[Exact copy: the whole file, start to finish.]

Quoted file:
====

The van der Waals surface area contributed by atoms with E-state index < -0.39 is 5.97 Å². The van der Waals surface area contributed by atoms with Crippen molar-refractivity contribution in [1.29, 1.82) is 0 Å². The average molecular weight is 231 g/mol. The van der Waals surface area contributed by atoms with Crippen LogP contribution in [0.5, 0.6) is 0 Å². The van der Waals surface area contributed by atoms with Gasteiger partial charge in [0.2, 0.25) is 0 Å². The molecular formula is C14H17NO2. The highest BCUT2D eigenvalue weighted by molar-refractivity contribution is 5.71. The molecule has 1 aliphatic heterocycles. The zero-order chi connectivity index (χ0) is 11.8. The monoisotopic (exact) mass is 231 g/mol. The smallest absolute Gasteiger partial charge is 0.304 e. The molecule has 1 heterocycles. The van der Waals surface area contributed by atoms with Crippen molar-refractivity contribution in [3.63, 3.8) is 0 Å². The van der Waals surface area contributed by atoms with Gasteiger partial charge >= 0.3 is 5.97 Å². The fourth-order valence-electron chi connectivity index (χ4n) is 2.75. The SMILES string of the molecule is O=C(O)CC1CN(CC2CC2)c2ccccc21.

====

The van der Waals surface area contributed by atoms with E-state index < -0.39 is 5.97 Å². The van der Waals surface area contributed by atoms with Crippen molar-refractivity contribution in [1.29, 1.82) is 0 Å². The average molecular weight is 231 g/mol. The van der Waals surface area contributed by atoms with Crippen LogP contribution in [0.5, 0.6) is 0 Å². The van der Waals surface area contributed by atoms with Gasteiger partial charge in [0.2, 0.25) is 0 Å². The molecular formula is C14H17NO2. The highest BCUT2D eigenvalue weighted by molar-refractivity contribution is 5.71. The molecule has 1 aliphatic heterocycles. The zero-order chi connectivity index (χ0) is 11.8. The monoisotopic (exact) mass is 231 g/mol. The smallest absolute Gasteiger partial charge is 0.304 e. The molecule has 1 heterocycles. The van der Waals surface area contributed by atoms with Crippen molar-refractivity contribution in [3.63, 3.8) is 0 Å². The van der Waals surface area contributed by atoms with Gasteiger partial charge >= 0.3 is 5.97 Å². The fourth-order valence-electron chi connectivity index (χ4n) is 2.75. The SMILES string of the molecule is O=C(O)CC1CN(CC2CC2)c2ccccc21.